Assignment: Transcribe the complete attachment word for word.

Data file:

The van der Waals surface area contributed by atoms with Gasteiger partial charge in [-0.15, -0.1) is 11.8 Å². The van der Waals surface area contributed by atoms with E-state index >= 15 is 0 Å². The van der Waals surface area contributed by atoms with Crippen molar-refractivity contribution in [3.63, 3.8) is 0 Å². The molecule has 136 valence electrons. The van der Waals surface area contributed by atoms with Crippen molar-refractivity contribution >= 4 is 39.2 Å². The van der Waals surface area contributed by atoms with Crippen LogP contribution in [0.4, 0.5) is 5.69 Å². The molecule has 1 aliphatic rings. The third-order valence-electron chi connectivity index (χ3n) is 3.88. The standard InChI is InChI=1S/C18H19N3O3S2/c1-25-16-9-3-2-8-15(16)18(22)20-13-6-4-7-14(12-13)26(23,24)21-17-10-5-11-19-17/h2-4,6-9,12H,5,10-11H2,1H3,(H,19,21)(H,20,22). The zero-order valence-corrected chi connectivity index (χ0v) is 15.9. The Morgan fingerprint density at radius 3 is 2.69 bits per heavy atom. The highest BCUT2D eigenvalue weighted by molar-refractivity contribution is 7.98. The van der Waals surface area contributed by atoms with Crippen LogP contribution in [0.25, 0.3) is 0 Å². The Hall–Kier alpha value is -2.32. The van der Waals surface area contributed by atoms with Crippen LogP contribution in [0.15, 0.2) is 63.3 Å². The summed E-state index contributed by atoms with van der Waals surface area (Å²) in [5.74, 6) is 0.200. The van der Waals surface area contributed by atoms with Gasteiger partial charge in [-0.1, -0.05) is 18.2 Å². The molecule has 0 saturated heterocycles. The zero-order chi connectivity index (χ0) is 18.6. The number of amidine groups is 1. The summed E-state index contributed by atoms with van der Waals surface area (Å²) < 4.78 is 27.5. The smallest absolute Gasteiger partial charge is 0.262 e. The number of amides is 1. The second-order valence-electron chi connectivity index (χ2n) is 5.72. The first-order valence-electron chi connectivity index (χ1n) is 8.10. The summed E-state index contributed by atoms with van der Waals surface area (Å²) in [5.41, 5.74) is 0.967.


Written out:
The van der Waals surface area contributed by atoms with Gasteiger partial charge in [-0.15, -0.1) is 11.8 Å². The van der Waals surface area contributed by atoms with E-state index >= 15 is 0 Å². The van der Waals surface area contributed by atoms with Crippen molar-refractivity contribution in [3.63, 3.8) is 0 Å². The molecule has 136 valence electrons. The van der Waals surface area contributed by atoms with Crippen molar-refractivity contribution >= 4 is 39.2 Å². The van der Waals surface area contributed by atoms with Crippen LogP contribution in [0.4, 0.5) is 5.69 Å². The molecule has 1 aliphatic rings. The third-order valence-electron chi connectivity index (χ3n) is 3.88. The standard InChI is InChI=1S/C18H19N3O3S2/c1-25-16-9-3-2-8-15(16)18(22)20-13-6-4-7-14(12-13)26(23,24)21-17-10-5-11-19-17/h2-4,6-9,12H,5,10-11H2,1H3,(H,19,21)(H,20,22). The zero-order valence-corrected chi connectivity index (χ0v) is 15.9. The Morgan fingerprint density at radius 3 is 2.69 bits per heavy atom. The highest BCUT2D eigenvalue weighted by molar-refractivity contribution is 7.98. The van der Waals surface area contributed by atoms with Crippen LogP contribution in [0.25, 0.3) is 0 Å². The Hall–Kier alpha value is -2.32. The van der Waals surface area contributed by atoms with Crippen LogP contribution in [0.15, 0.2) is 63.3 Å². The summed E-state index contributed by atoms with van der Waals surface area (Å²) in [5.74, 6) is 0.200. The van der Waals surface area contributed by atoms with Gasteiger partial charge in [-0.1, -0.05) is 18.2 Å². The molecule has 0 saturated heterocycles. The zero-order chi connectivity index (χ0) is 18.6. The number of amidine groups is 1. The summed E-state index contributed by atoms with van der Waals surface area (Å²) < 4.78 is 27.5. The smallest absolute Gasteiger partial charge is 0.262 e. The number of amides is 1. The second-order valence-electron chi connectivity index (χ2n) is 5.72. The first-order valence-electron chi connectivity index (χ1n) is 8.10. The summed E-state index contributed by atoms with van der Waals surface area (Å²) in [5.41, 5.74) is 0.967.